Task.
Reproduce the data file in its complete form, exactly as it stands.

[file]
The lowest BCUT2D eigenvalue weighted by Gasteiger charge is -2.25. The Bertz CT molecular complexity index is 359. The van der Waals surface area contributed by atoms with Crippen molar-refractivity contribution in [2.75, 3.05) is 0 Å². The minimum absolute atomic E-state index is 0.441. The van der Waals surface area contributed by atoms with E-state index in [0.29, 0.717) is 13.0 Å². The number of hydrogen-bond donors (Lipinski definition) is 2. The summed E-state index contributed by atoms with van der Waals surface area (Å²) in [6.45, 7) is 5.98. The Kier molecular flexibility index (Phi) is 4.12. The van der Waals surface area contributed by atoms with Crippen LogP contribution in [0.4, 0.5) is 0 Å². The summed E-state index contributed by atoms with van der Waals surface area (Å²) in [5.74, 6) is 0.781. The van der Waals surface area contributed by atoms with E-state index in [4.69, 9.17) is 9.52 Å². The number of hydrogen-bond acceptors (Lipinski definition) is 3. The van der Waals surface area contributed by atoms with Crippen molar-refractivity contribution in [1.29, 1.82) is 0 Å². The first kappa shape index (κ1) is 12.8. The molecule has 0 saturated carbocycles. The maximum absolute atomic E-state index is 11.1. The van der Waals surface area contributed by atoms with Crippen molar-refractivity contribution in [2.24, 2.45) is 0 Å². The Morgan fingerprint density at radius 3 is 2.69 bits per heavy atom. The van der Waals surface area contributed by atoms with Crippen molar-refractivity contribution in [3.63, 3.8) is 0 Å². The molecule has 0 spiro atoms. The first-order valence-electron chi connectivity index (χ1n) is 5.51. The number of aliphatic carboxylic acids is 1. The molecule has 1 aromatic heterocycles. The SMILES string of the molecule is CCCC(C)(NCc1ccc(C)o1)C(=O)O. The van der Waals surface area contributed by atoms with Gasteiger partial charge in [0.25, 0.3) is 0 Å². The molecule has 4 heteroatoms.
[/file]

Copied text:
The lowest BCUT2D eigenvalue weighted by Gasteiger charge is -2.25. The Bertz CT molecular complexity index is 359. The van der Waals surface area contributed by atoms with Crippen molar-refractivity contribution in [2.75, 3.05) is 0 Å². The minimum absolute atomic E-state index is 0.441. The van der Waals surface area contributed by atoms with E-state index in [0.29, 0.717) is 13.0 Å². The number of hydrogen-bond donors (Lipinski definition) is 2. The summed E-state index contributed by atoms with van der Waals surface area (Å²) in [6.45, 7) is 5.98. The Kier molecular flexibility index (Phi) is 4.12. The van der Waals surface area contributed by atoms with Crippen LogP contribution in [0.4, 0.5) is 0 Å². The summed E-state index contributed by atoms with van der Waals surface area (Å²) in [5.74, 6) is 0.781. The van der Waals surface area contributed by atoms with E-state index in [4.69, 9.17) is 9.52 Å². The number of hydrogen-bond acceptors (Lipinski definition) is 3. The van der Waals surface area contributed by atoms with Crippen molar-refractivity contribution in [1.29, 1.82) is 0 Å². The first kappa shape index (κ1) is 12.8. The molecule has 0 saturated carbocycles. The maximum absolute atomic E-state index is 11.1. The van der Waals surface area contributed by atoms with Crippen molar-refractivity contribution in [2.24, 2.45) is 0 Å². The Morgan fingerprint density at radius 3 is 2.69 bits per heavy atom. The van der Waals surface area contributed by atoms with Crippen molar-refractivity contribution in [3.63, 3.8) is 0 Å². The molecule has 0 spiro atoms. The first-order valence-electron chi connectivity index (χ1n) is 5.51. The number of aliphatic carboxylic acids is 1. The molecule has 1 aromatic heterocycles. The SMILES string of the molecule is CCCC(C)(NCc1ccc(C)o1)C(=O)O. The van der Waals surface area contributed by atoms with Gasteiger partial charge in [0.25, 0.3) is 0 Å². The molecule has 4 heteroatoms.